Reclaiming Our Land and Childhood Dreams

Sheep farming was Richard Gilbert's childhood dream, so when his family relocated to Ohio he set to reclaiming land of his own.


| April 2014



Sheep farm

After losing the farm of his boyhood, Richard Gilbert sets his mind to reclaiming land in order to live out the childhood dream of having a sheep farm.

Photo by Fotolia/Hoda Bogdan

After moving to Appalachian Ohio, Richard Gilbert struggles to successfully fulfill childhood dreams of farming. Shepherd (Michigan State University Press, 2014) details his journey through the practical difficulties of family scale sustainable farming to becoming a seasoned breeder and agrarian. In the following excerpt from the prologue Gilbert shares his desire to reclaim the land lost in his boyhood, and the mysterious problems that come with lambing season.

Childhood dreams cast long shadows into a life. As if the strong feelings they stir prove their validity, dreams propel the dreamer through an indifferent world. Which explains how I, a guy who grew up in a Florida beach town, find myself crouched beside a suffering sheep in an Appalachian pasture.

“Richard, I think you should call the vet,” says my wife. Kathy and I flank the ewe’s prostrate body.

Our third lambing has just begun this spring of 2001, and Red is in trouble. I’d found the little ewe in distress and had urged her up and nudged her inside an old shed, where she’d collapsed and resumed straining, panting as if in labor. But nothing happens; no lambs, hour after hour.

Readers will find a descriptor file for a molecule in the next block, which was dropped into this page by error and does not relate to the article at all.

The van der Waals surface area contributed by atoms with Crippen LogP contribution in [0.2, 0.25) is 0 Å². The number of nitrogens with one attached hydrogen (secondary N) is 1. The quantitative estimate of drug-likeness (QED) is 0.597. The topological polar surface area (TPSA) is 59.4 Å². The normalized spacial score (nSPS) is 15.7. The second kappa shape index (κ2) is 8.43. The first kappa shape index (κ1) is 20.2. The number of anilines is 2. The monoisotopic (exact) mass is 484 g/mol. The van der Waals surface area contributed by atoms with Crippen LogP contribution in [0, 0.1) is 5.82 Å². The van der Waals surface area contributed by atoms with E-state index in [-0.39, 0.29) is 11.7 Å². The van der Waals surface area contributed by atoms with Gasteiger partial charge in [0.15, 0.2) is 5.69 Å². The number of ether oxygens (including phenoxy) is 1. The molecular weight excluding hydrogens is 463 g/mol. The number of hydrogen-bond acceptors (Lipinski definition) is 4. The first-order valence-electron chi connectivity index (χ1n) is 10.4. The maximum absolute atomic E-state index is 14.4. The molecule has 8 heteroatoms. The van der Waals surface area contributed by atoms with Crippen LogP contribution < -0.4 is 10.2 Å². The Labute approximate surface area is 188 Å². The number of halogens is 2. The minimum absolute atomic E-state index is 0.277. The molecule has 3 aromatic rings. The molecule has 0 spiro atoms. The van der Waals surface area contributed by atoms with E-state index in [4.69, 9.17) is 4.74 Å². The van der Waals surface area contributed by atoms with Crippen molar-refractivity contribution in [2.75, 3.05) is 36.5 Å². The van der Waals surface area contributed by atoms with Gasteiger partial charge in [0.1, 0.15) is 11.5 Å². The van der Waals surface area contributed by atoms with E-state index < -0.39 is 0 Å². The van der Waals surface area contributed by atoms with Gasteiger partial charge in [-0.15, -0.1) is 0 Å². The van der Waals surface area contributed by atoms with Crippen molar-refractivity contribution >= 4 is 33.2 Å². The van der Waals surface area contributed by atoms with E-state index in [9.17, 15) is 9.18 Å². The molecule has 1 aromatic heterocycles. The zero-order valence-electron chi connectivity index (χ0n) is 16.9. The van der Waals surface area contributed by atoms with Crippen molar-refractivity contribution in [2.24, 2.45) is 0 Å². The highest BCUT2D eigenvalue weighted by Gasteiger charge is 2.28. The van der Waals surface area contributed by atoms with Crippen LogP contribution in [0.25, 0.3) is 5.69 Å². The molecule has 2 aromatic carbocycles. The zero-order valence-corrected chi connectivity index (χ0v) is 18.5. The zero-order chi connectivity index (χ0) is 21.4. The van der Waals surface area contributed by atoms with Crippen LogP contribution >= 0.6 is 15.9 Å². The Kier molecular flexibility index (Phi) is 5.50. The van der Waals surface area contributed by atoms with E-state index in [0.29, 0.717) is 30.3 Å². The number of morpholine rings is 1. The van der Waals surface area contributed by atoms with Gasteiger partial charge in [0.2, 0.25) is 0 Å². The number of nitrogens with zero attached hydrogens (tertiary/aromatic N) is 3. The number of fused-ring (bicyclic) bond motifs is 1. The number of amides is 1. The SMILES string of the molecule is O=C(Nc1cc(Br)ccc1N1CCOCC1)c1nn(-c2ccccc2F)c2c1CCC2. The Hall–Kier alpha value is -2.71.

Kathy knows I’m reluctant to seek paid help. We’re on a tight budget and I’m trying to be a practical farmer, even if still part-time: commercial shepherds do their own veterinary work, or they simply shoot and compost ailing ewes. Profit margins, razor thin, can’t support farm calls.

But Red, small and fine-boned, white with a roan patch on her neck, is a special case. She emerged four years ago from the anonymity of our new flock, fifteen rambunctious ewe lambs, by insisting on making herself our pet, surprising us and astonishing her wild flockmates. During a disastrous renovation of our farmhouse that summer—we maxed out our credit cards, spent our kids’ college savings, and borrowed against our retirement accounts—she’d sidle up every afternoon to be petted. As our other sheep stared at her in wide-eyed horror, Red mooned up at us with trusting eyes, charming us and lightening our cares.

john
4/28/2014 8:07:31 AM

I cannot recommend this book highly enough. For starters is the mastery of the braided story with shifts of scene and theme with gorgeous descriptions at every turn, and his ear for dialogue which is loving and respectful, but with vivid color and full of gentle humor. But at the center all of it is Gilbert’s extraordinary voice as a writer. There is no persona here; this book is the story about a real person who authentically immerses himself completely and intimately into everything—the weather, vegetation, his beloved sheep, and the lives of the people in a poor Appalachian community. At one level, there is the haunting redemption of a distant father’s paradise lost weaving through the background. There is the lifetime naturalist, who knows the identity and history of all the vegetation he encounters, the seasoned newspaper reporter for whom it is second nature to bag someone’s story in a heartbeat, and a genuine curiosity about everything and everybody he encounters. Most of all is the courage of his honesty. If for not for the sheer pleasure of its artistry, read this book to find out what honesty is, because you can’t sit down and make that up: you either have it or you don’t, and Richard Gilbert possesses that rarest of gifts.